Worshipers at small shrine of Nine Planets, in Kambattadi Mandapa to east of Sundaresvara shrine.; Minaksi temple; small shrine in mandapa to northeast of Sundaresvara shrine; Keywords: deities, planets, devotees
Yali vehicle, with Minaksi, on 5th evening procession.; Minaksi temple, Avani Mula, 2007; 5th evening procession, S. Avani Mula Street; Keywords: minaksi, vehicles, processions
Minaksi on Kamadhenu vehicle, 3rd evening procession; Minaksi temple, Avani Mula, 2007; 3rd evening procession; Keywords: minaksi, vehicles, processions
The entrance to the Hall for Memorial Tablets, at Muroji is on ground level of a small level area. Most of the hall, however, is built out over the steep hillside, supported on scaffolding, as shown in this image taken from the stone stairs as one approaches the small plateau.
This is a view of the path, the steps leading up the mountainside at Muroji to the Hall of Eternal Light, also called the Hall for Memorial Tablets. It is a very steep and long climb, consisting of 400 steps built in the 1860's. It also is a beautiful walk up the mountainside, as the steps pass through a quiet forest of giant crytomeria trees. As suggested in the description of the kondo, with its placement in a "natural" wooded site, the presence of nature at Muroji is important and points to a change in the role of nature in relation to Buddhism in Japan, compared, e.g., to the role of setting at earlier temples such as Horyuji. This use of natural setting at Muroji is, of course, consistent with the central awareness of nature in traditional Japanese culture and aesthetic values. The construction of Muroji in the forest no doubt reflects also the intent to remove the temple to the quiet of the mountain site, away from the political environment of the capital.
The Great Buddha (Daibutsu) at Kamakura, a representation of Amida Buddha, was cast in 1252. The wooden building that surrounded it was swept away by a tidal wave, but the figure of the Buddha was unharmed and it has withstood repeated earthquakes, fires, and other calamities. It is 13.5 m (about 44 feet) high, making it the second largest statue of the Buddha in Japan, after the Daibutsu of Todaiji, Nara. Built without imperial or shogunal support, completed entirely with donations from the faithful, it is all the more impressive in its heroic scale.
A Jizo is a Buddhist bodhisattva (bosatsu) who is the guardian of the souls of children who have died, as young children or in birth. Persons wishing to offer a prayer for the care of a child often bring a bib or apron or cap to dress one of the Jizo statues, as they ask that it care for the soul of the child in their prayers. These rows of Jizo figures are at the temple, Hasedera, where there is a hall dedicated to Jizo.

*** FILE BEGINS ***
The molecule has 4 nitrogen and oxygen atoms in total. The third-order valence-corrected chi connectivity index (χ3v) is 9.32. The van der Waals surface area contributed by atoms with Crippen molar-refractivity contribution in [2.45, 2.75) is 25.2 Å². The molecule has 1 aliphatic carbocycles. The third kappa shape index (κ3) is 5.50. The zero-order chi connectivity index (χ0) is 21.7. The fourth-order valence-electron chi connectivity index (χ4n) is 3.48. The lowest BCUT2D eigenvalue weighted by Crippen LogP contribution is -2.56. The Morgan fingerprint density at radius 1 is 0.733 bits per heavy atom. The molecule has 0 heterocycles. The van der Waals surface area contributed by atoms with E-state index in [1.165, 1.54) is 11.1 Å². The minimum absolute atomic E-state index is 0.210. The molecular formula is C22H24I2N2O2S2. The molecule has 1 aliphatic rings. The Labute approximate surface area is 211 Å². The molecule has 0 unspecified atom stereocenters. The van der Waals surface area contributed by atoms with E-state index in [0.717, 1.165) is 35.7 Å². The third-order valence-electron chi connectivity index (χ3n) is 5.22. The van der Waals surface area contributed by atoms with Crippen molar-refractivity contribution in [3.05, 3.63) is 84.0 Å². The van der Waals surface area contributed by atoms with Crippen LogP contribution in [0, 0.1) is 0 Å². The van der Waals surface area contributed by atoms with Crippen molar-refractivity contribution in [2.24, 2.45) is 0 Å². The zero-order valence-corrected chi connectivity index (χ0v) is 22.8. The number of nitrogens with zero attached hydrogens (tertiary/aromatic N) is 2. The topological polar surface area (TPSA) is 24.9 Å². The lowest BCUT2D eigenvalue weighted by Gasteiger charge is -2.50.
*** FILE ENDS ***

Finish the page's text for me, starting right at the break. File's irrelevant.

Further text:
This rather unusual image is a view of the inside of the sculpture of the Great Buddha at Kamakura, taken half way up the stairs inside the figure, looking up into the head of the figure. The dark circles visible inside the head are the coils of hair of the figure. -- Aside from the remarkable scale of the sculpture, which one senses powerfully as one climbs the stairs inside of the sculpture, the striking feature of this photograph is probably the illustration of the manner in which the sculpture was made, fabricated. It appears that it was cast in sections or plates, which were then assembled to create the finished sculpture (look at the outside of the sculpture in the image, ecasia000062). Also of very particular interest here are "brown" elements on the neck and upper torso of the figure. During the great Tokyo earthquake, the head of the sculpture separated from the rest of the figure and ended up in the lap of the figure. It was mounted back in position but, by the late 1940's or early 1950's, stress cracks had begun to appear in the neck. The brown elements visible here are strips of an early plastic compound that were places on the interior of the neck at that time to attempt to reinforce the structure; there was some doubt that the plastic would prove adequate or that it would retain its strength but, obviously, it has served well. (information re: the reinforcement, thanks to Tokyo metalsmith and sculptor, Kosugi Takuya, former metals professor at the National University for the Arts in Tokyo)